Paul was also concerned that the Galatian church, who was battling legalism and pride, understood the difference between carnality and spirituality.
Galatians 5:19-21 Now the works of the flesh are manifest, which are these; Adultery, fornication, uncleanness, lasciviousness, idolatry, witchcraft, hatred, variance, emulations, wrath, strife, seditions, heresies, envyings, murders, drunkenness, revellings, and such like: of the which I tell you before, as I have also told youin time past, that they which do such things shall not inherit the kingdom of God.
In this list we see adultery, idolatry, hatred, wrath, strife, heresy, emulation (competition), among other sins as the natural indicators that someone is a carnal man – or a man who is living as if they had never been saved. However, notice that when Paul is speaking of carnality and worldliness he doesn’t address any of the outward signs of carnality and worldliness that so many others attempt to apply.
So, today a preacher can be blatantly hateful, given to bursts of wrath, promote hyper-separatism, and teach as doctrine the traditions of men – however, if he still wears a businessman’s suit, decorates his auditorium in a denominationally approved manner, and has “conservative” music – He is considered a spiritual leader? But what saith the Scripture…
Galatians 5:22-23 But the fruit of the Spirit is love, joy, peace, longsuffering, gentleness, goodness, faith, meekness, temperance: against such there is no law.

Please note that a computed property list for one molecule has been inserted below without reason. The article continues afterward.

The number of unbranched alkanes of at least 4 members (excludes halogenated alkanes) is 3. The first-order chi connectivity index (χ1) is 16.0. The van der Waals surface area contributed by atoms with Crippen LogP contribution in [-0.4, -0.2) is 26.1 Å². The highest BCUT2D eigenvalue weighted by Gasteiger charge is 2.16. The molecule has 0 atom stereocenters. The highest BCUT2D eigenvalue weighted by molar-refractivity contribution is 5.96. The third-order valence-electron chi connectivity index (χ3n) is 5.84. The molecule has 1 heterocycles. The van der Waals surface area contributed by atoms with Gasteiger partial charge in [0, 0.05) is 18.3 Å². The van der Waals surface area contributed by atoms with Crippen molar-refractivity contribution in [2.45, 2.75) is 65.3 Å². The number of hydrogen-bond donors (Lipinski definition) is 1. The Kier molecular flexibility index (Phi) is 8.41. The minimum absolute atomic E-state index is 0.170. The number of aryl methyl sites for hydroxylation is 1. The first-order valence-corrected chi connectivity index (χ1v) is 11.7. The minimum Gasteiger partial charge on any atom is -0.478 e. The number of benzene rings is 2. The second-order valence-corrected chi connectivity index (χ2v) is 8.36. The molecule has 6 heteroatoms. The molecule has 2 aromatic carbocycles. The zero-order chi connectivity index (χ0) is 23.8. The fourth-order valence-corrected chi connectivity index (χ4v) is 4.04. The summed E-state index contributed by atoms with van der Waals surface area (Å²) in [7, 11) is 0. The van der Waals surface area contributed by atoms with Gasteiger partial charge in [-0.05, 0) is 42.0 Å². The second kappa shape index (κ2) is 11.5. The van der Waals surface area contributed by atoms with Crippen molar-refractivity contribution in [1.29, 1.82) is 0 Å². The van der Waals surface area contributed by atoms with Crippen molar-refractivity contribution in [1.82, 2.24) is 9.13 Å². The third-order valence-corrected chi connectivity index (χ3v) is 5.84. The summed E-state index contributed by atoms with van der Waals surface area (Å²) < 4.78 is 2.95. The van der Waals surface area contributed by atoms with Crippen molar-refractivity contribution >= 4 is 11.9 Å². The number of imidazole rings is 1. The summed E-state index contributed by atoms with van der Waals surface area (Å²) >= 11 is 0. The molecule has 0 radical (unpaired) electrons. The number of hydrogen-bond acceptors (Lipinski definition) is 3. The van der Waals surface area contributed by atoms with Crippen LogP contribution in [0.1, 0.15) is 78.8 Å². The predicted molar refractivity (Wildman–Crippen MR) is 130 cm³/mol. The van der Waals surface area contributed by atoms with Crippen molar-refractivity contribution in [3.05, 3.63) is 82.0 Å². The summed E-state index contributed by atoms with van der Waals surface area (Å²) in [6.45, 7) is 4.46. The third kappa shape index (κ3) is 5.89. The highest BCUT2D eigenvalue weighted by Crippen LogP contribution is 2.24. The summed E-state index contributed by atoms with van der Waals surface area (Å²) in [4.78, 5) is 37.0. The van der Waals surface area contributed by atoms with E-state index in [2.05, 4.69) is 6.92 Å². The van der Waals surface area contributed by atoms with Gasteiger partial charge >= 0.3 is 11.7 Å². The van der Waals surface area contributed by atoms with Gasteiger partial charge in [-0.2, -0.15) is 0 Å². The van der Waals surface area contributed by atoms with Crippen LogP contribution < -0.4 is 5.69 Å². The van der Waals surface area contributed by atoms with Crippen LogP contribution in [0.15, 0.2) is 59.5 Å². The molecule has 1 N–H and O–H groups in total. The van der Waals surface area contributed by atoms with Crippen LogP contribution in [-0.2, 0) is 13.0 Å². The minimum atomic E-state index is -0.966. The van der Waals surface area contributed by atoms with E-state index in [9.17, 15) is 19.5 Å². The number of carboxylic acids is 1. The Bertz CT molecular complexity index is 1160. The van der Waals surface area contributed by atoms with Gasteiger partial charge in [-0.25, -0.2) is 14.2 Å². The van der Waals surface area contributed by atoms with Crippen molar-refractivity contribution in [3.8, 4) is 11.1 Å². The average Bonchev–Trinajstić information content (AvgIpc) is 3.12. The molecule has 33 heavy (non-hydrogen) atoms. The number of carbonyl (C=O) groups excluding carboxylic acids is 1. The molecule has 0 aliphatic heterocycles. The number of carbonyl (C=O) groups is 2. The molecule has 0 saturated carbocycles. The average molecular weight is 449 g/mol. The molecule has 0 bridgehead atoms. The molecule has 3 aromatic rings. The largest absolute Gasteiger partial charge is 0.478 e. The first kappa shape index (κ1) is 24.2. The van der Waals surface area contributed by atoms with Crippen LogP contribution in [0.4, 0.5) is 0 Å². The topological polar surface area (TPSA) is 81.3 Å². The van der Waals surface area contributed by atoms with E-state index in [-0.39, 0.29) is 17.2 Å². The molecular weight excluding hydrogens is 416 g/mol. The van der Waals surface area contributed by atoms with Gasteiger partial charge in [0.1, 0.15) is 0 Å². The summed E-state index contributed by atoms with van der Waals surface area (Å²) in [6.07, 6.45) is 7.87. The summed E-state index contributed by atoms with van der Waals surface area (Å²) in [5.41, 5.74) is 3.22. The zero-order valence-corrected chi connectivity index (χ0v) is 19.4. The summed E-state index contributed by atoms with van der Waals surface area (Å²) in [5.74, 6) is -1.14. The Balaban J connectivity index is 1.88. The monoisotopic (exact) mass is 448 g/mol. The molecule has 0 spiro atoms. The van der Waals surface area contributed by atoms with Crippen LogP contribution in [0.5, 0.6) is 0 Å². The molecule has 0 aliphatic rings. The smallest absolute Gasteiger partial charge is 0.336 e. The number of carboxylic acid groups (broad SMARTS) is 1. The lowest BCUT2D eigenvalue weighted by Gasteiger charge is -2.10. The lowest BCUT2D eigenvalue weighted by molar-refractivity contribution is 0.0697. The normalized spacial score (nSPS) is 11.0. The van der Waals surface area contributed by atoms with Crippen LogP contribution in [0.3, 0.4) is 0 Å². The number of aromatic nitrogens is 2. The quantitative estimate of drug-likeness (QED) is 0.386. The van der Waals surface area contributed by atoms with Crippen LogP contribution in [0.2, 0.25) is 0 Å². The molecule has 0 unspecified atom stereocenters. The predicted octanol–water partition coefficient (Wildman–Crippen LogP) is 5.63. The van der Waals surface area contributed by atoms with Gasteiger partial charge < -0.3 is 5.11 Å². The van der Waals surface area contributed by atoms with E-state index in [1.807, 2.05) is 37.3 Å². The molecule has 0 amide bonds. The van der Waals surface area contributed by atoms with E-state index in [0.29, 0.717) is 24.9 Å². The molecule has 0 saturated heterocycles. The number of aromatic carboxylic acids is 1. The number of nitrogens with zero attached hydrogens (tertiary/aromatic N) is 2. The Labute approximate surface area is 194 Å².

We look back to the carnal behavior of long-dead preachers as a way to excuse our own carnality. “He said terrible things, I can say terrible things. He was secretly unfaithful, I can be secretly unfaithful.” We look to the worldly tactics of modern corporate leaders as a way of validating our own cruel treatment of employees and teammates. “This is how good business is done. Let’s ignore the words of Jesus, ‘The kings of the Gentiles exercise lordship over them…But ye shall not be so’.” We look to the brash and arrogant style of modern politicians to justify our own ungodly leadership style. “He’s a jerk and seems to be successful. I suppose I can be a jerk too.”
Is this not the essence of Carnality? Is this not the true definition of worldliness?
The greatest problem in redefining worldliness to something as shallow as current fashions, current music, and current decorating styles is that we entirely miss the dangers of true worldliness. Like the Pharisees of the past we strain at the gnat of hairstyle and swallow the camel of vitriol. We can accept adultery, idolatry, hatred, wrath, and strife – but please don’t change your music.